By Joy DeKok
A Kindred Spirit Inside a Favorite Childhood Book
I snuggled in a corner of the couch to read the book with the cover worn to faded by my mother’s hands. She’d handed it to me with that look of fondness in her eyes. The way she looked when something held precious memories that were sometimes too dear for words. Mama and Anne Shirley changed my world that day. One was my living kindred spirit, and the other the kindred spirit of my imagination.
Readers and writers know the value of first lines, and Anne’s left me breathless and captivated. This girl talked like me. In long sentences, full of description, emotion, and a sense of place. I was there, on the page, in her world, and very nearly in her heart.
“Mrs. Rachel Lynde lived just where the Avonlea main road dipped down into a little hollow, fringed with alders and ladies' eardrops, and traversed by a brook that had its source away back in the woods of the old Cuthbert place; it was reputed to be an intricate, headlong brook in its earlier course through those woods, with dark secrets of pool and cascade; but by the time it reached Lynde's Hollow it was a quiet, well-conducted little stream, for not even a brook could run past Mrs. Rachel Lynde's door without due regard for decency and decorum; it probably was conscious that Mrs. Rachel was sitting at her door, keeping a sharp eye on everything that passed, from brooks and children up, and that if she noticed anything odd or out of place she would never rest until she had ferreted out the whys and wherefores thereof.”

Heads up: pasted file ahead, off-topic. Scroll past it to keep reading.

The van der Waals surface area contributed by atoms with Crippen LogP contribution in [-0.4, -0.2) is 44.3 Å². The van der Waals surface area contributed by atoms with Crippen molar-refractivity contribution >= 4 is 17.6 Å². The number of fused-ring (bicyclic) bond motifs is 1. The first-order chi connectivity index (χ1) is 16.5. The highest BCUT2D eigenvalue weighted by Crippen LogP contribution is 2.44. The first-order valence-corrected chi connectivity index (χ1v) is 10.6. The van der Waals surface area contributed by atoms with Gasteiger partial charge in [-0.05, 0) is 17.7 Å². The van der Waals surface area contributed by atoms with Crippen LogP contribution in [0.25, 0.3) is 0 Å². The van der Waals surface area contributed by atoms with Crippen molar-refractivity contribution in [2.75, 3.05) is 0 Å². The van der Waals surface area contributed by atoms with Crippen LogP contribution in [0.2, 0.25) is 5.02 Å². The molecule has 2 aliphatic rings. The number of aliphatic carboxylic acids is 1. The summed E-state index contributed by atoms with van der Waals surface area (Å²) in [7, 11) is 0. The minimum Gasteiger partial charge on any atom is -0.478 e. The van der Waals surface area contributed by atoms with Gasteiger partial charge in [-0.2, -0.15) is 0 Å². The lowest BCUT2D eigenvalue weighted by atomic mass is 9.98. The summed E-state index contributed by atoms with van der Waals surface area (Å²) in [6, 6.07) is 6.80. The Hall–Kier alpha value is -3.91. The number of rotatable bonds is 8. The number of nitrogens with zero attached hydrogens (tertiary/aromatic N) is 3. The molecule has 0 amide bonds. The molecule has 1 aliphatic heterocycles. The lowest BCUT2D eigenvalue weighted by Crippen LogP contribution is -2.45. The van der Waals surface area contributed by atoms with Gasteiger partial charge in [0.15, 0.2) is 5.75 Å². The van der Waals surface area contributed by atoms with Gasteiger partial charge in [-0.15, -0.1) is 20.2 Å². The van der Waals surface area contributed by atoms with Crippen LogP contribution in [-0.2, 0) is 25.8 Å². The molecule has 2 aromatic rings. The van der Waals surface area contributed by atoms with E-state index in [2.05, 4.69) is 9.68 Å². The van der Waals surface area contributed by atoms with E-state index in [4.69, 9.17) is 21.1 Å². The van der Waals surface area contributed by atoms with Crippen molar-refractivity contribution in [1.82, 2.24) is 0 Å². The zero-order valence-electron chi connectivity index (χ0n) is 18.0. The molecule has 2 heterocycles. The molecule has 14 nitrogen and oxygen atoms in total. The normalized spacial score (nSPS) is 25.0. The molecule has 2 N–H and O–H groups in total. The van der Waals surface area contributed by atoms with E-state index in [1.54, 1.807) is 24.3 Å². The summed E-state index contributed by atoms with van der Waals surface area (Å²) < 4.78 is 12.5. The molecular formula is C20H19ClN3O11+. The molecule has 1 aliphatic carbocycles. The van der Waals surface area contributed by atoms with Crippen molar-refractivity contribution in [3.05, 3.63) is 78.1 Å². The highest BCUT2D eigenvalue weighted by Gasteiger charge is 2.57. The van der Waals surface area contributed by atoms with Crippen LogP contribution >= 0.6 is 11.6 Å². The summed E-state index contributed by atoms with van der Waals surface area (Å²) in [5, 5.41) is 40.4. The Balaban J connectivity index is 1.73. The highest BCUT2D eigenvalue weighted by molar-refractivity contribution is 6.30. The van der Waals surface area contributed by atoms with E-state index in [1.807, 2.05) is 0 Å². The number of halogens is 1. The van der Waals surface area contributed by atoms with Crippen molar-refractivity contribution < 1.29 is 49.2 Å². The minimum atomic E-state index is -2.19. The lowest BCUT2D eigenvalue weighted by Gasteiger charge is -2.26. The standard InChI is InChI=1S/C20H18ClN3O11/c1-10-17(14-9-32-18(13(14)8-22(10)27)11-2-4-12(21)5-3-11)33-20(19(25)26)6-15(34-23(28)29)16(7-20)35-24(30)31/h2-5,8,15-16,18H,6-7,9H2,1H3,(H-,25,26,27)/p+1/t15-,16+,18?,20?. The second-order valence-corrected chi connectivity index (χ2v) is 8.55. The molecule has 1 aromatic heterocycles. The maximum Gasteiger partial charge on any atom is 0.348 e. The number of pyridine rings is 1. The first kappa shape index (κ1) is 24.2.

Anne Shirley was as real to me as any other girl I knew, and I wished for a way to know her because we both loved life and imagining, and words. My well-earned nickname was Chatterbox, and we both had so many words inside us that demanded to be let out.
When I fell in love with L. M. Montgomery’s words, I was seven and had been reading since I was four. That first day on the couch, I read as many yellowed pages as I could. Mama encouraged me to slow down and savor the story, but I couldn’t. And a few days later, when the story ended, I returned to page one and began again.
I couldn’t help myself. I’d found a kindred spirit.
Other authors have touched me deeply, but none so much as the woman who wrote about a red-headed orphan. As a reader, from the moment I read that first line, if the characters wrap themselves around my heart, I’m hooked.
My favorite authors allow their characters to be who they are even if it means breaking the rules of writing. These are the books that linger long in this reader’s memories, and these are the characters who like Anne Shirley in my favorite childhood book become kindred spirits.
And just in case you’re wondering, the book I loved so dearly is now owned by a niece who treasures it the way I did. A new copy of the book is easily accessible to me on my eReader. I love the whole series, but none is as dear to me as that first book. Because I read on my phone as well as my Kindle, tablet, and laptop thanks to apps, my library is wherever I am.
And so is Anne, who continues to delight me fifty some years after that first afternoon.
What is your favorite childhood book? Please let us know below.
(Note: The lines used in this post from Anne of Green Gables are public domain in both Canada and the US.)
About Joy DeKok
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